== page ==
Andrew Duncanson and Isaac Pineus on Nordic design

SPECIALITY: Twentieth century Scandinavian design with a touch of contemporary.

HISTORY LESSON: The golden age of Swedish design was the 1920s and 1930s, while Denmark’s was the 1940s and 1950s.

Flora cabinet from the 1930s by Josef Frank.

Courtesy of Modernity

ONE OF A KIND: Josef Frank’s first Flora cabinet, covered with pages from a botanical reference book. It was commissioned by a Swedish entomologist to house his collection of butterflies and beetles.

An armchair designed by Peder Moos in 1949.

Courtesy of Modernity

SALE SR: “Works by Peder Moos, because he carved everything by hand and his pieces are rarely auctioned,” says Andrew Duncanson. In 2015, a 1952 Moos dining table sold for over $ 913,000, setting the world auction record for Nordic design.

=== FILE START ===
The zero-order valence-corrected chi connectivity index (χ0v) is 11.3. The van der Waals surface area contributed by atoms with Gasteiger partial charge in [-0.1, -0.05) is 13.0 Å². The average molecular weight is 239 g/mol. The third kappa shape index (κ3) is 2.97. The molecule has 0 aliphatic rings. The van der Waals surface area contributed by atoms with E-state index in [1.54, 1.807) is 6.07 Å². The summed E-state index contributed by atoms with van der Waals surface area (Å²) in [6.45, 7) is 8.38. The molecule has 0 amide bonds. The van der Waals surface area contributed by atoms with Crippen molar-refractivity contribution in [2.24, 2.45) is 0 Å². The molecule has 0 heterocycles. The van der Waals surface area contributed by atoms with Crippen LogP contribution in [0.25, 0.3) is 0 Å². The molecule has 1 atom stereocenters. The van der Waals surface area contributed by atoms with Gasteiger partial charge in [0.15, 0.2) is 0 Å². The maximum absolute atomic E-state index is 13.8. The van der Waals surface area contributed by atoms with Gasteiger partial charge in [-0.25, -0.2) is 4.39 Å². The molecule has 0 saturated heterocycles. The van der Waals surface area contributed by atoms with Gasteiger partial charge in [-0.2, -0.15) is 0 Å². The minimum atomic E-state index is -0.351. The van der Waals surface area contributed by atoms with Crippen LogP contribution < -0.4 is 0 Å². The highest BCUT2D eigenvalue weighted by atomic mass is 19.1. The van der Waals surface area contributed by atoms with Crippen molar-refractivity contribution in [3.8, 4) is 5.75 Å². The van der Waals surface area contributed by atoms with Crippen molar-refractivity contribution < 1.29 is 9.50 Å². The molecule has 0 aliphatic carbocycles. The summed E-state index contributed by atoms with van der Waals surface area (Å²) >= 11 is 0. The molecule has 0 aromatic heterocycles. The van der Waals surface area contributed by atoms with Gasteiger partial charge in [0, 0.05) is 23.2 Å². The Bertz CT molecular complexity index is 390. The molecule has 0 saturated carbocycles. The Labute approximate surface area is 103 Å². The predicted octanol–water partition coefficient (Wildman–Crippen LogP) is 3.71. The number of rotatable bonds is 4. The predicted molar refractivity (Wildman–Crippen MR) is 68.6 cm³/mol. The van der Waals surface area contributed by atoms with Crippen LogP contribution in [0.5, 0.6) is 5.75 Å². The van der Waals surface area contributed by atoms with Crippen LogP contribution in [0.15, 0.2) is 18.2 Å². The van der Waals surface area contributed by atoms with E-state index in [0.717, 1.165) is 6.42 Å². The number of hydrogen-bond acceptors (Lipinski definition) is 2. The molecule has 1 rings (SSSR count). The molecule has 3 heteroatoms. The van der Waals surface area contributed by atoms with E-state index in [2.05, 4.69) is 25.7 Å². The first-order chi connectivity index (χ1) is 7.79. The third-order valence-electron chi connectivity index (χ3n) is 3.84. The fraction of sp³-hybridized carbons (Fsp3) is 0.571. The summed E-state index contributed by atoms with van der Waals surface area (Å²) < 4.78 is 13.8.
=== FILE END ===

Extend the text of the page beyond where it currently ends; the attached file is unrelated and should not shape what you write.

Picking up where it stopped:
CONTEMPORARY OBSESSION: “Danish ceramicist Sandra Davolio. I contacted her after I bought a piece at auction to ask if we could represent it. Since then it has been collected by many major museums.

1947 red flowerbed rug by Barbro Nilsson.

Courtesy of Modernity

RARE BIRD: “Barbro Nilsson, who succeeded Märta Måås-Fjetterström when he died, made his Red Flowerbed rugs in the 1940s. As the round shape was difficult to make and not as popular, these are rare.

CUSTOMER REQUEST : Finn Juhl’s Chieftain chair from 1949. “It always costs a lot if you can find one in its original condition. Especially in cognac leather, which everyone wants.

A 90s vase by Per Liliengren.

Courtesy of Modernity

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